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"; Capt Geo
12/26/11 05:11 PM
Cabo Bite Report [Post#: 2967 ] Reply to this post

Captain George Landrum
Cabo Fish Report
December 19-25, 2011

WEATHER: The clouds and cold weather continued for Christmas week. Our walk on the beach with the dog on Christmas morning was done with a jacket on over my t-shirt and swim shorts since the air was a cool 58 degrees. With mostly cloudy skies this week it was not our typical Cabo weather and some of us were thinking it might actually snow in the mountains, Yeah, sure. Our coldest morning was 57 degrees but it was warming up in the afternoons to almost 85 degrees on a few days, and just 78 degrees on a couple of other days. It seemed strange to walk the beach and see people with their knees drawn up to their chests wearing hoody sweaters and towels over their legs sitting in the beach lounge chairs!
WATER: Just like last week, the swells this week were mixed with some days small ones coming in from the east and other days normal ones coming from the northwest. All in all there were no large swells, the biggest were on the Pacific side at 4-6 feet, the smaller on the Cortez at 1-3 feet. As far as water temps went, the water next to shore out to about 5 miles on the Cortez side between San Lucas and San Jose was cold at 68 degrees. Everywhere else it was 73 degrees with a few warm spots of 76 degrees to the southwest 30 miles.
BAIT: Some Caballito and a few Mackerel were to be had at $3 per bait, mostly boats were getting junk bait for their money so many were going with frozen Ballyhoo instead. There were some Sardinas at $25-$30 a scoop as well.
BILLFISH: I am surprised that we have not had concentrations of Marlin in our area since the water is the right temperature, but they just have not made it here yet. Not to say were are not catching any, far from that, it's just that we are not getting double digit numbers in our area. The Striped Marlin are here and the boats that are concentration on them are getting several a day to the boat, but we are not yet seeing the groups of four and more tailing together on the surface. Many of the boats have been concentrating on the usual drop areas such as the flats off of the lighthouse and the ridge at San Cristobal and putting live bait down halfway to the bottom. Others have been working 5 miles from the shore looking for tailing fish. Running a few ballyhoo in the pattern seems to be a very successful method as that added bit of enticement can turn a looker into a biter.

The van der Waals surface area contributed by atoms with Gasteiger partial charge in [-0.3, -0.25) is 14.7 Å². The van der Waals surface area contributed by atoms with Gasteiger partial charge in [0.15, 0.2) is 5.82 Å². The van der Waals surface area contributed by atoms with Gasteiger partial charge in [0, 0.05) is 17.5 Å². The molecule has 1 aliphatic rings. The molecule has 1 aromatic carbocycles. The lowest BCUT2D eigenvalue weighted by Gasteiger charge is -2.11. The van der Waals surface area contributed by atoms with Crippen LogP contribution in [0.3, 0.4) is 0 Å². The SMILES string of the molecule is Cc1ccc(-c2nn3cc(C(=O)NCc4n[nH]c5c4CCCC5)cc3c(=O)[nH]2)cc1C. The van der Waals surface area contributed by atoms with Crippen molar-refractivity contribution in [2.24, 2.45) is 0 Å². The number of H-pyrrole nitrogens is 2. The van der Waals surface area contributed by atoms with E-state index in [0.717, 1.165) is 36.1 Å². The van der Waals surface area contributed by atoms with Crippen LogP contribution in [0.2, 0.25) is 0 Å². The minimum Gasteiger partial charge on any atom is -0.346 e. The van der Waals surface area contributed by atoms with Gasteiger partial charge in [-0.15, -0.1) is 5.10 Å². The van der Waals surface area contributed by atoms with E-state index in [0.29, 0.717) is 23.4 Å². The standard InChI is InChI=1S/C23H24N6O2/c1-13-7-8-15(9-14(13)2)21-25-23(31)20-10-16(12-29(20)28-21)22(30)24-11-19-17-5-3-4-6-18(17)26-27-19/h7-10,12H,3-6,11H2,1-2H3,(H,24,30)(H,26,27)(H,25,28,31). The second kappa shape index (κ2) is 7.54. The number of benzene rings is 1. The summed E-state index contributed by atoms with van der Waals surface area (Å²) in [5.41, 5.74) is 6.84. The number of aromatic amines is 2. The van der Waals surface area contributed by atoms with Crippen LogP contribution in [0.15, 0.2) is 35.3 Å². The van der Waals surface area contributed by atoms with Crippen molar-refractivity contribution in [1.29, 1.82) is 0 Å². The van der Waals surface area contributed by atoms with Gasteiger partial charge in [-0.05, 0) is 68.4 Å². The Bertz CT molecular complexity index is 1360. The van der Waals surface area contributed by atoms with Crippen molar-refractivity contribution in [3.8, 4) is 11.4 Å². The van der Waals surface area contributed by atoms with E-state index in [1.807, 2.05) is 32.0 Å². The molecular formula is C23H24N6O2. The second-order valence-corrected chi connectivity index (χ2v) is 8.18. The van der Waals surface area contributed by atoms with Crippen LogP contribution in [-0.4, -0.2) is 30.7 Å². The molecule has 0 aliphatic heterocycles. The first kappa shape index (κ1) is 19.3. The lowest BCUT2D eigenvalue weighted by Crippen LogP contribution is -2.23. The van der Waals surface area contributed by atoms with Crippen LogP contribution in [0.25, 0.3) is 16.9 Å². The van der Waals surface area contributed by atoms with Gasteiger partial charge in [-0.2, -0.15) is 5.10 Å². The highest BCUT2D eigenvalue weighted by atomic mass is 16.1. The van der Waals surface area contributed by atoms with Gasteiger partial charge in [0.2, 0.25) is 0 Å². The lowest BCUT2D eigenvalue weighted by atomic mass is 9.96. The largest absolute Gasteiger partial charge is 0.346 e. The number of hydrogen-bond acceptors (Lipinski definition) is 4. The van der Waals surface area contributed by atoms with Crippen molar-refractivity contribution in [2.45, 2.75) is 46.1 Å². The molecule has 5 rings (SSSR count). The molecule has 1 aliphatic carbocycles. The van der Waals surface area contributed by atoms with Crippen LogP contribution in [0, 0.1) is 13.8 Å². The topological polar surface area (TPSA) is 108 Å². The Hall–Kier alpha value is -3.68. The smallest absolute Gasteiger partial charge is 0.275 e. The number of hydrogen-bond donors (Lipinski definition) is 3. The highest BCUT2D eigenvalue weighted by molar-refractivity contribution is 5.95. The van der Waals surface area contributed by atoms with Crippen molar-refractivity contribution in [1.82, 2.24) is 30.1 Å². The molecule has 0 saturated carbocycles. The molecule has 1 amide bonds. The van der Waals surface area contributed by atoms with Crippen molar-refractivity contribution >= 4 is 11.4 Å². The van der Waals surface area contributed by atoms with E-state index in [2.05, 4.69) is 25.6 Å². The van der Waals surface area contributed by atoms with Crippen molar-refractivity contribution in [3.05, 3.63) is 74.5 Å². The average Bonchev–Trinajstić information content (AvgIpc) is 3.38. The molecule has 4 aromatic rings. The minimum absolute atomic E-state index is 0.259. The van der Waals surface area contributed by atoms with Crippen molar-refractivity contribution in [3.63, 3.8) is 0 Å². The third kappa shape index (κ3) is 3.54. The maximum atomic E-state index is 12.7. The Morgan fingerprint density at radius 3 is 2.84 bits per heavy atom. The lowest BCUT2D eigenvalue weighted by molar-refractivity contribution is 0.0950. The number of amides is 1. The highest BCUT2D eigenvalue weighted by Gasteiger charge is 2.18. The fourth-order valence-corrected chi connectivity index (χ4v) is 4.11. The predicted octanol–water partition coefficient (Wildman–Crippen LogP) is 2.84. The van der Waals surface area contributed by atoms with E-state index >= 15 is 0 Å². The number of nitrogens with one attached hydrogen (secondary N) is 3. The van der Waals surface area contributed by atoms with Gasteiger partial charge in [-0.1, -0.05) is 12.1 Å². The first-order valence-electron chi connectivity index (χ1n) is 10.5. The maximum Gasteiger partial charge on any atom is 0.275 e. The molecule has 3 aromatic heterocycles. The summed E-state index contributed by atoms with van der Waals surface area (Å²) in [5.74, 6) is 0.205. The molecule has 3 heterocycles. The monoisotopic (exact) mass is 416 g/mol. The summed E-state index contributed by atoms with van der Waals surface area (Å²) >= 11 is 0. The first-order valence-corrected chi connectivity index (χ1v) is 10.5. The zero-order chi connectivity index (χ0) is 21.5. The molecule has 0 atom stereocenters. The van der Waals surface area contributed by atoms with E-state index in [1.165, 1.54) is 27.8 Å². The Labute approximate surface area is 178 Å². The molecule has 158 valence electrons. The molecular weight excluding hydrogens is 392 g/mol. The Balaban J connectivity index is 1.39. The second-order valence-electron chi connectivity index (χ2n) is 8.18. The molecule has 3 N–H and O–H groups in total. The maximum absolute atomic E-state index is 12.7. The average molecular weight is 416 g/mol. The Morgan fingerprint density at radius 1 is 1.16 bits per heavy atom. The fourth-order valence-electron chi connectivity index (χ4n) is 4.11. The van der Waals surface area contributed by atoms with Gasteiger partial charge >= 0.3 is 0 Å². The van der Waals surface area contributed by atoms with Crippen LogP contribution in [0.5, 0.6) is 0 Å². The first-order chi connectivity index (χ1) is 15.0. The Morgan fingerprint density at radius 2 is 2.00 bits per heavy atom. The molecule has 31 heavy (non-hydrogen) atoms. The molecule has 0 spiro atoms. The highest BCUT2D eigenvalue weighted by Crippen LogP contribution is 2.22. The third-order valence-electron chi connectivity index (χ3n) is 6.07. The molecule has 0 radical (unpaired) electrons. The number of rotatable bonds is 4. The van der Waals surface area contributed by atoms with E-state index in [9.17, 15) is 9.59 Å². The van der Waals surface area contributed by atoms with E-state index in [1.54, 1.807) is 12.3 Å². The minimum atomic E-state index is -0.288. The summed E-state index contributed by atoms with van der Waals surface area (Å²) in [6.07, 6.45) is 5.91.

YELLOWFIN TUNA: Plenty of fish in the 12-25 pound range are to be found between 5 and 25 miles out and there are larger fish out there too. While catching the smaller ones it is not uncommon to see fish in the 100 pound class breaking the surface as they chase baitfish. The best bets for the smaller fish have been very small red hootchies, trying to imitate the krill that are showing up. On the larger fish it has been more difficult, but dropping back a rigged live bait a half-spool has worked for many boats if there are not other boats to run over the line. Boats hat have been working a kite with a rigged bait under it have also done well on the larger fish. Limits have been very possible on the smaller tuna this week, the larger tuna have been much more difficult to come by. The best areas have been on the Pacific side but I did hear of a few boats that worked the are between the 1150 and the Cabrillo Seamount and found good schools of fish.
DORADO: With the water cooling off fairly rapidly I am not sure how much longer the Dorado are going to be around, but there are still some out there. The warmer water on the Pacific side still holds fish and there are more on the inside than on the outside, but the numbers have dropped since last week. With an average size of 18 pound sand the cooler water the best technique has been to slow troll rigged live bait in areas where Frigate birds are spotted working. There have been limits of Dorado caught this week (2 per angler) but not as many as last week.
WAHOO: While not catching any myself, a few boats we had fishing did manage to get into some Wahoo this week. With the new moon Christmas eve the few days before then did produce some fish averaging 30 pounds. The normal areas such as the Gorda Banks (just on the edge of the cool water) and the rocky points on the Pacific side were popular areas to work and the drop right on the edge of San Lucas bay kicked out a couple of very nice fish for early boats.
INSHORE: Just like last week, the Sierra are starting to bite good and there are some Snapper in there among the rocks if you have the hooks and lead to spare. You are going to hook a lot more than you land and for some reason the Snapper are not swallowing the bait but just chewing on them instead so it was hard to get a good hook-set on them. A few Yellowtail have been reported from the Pacific side so perhaps we will start to see some more action on these great fish as well.
FISH RECIPE: Sometimes posted on the blog Thursday or Friday.
NOTES: Great weather, a large variety of fish to choose from, whales to be watched and not being too crowded this time of year should put visiting us at the top of your travel list! This weeks report was written to the music of Chuck Allen Floyd from his album “Tonight An Angel Fell”, courtesy of my good friends Mark and Allen Bailey. No M. Koch, this is not Mark Bailey from California, it is Mark Bailey from Texas, and he and his family are good, honest friends. Thanks Mark and Allen! Until next week, tight lines!
We hope everyone had a very Merry Christmas and wish for safe travels for all of your family during the holidays!

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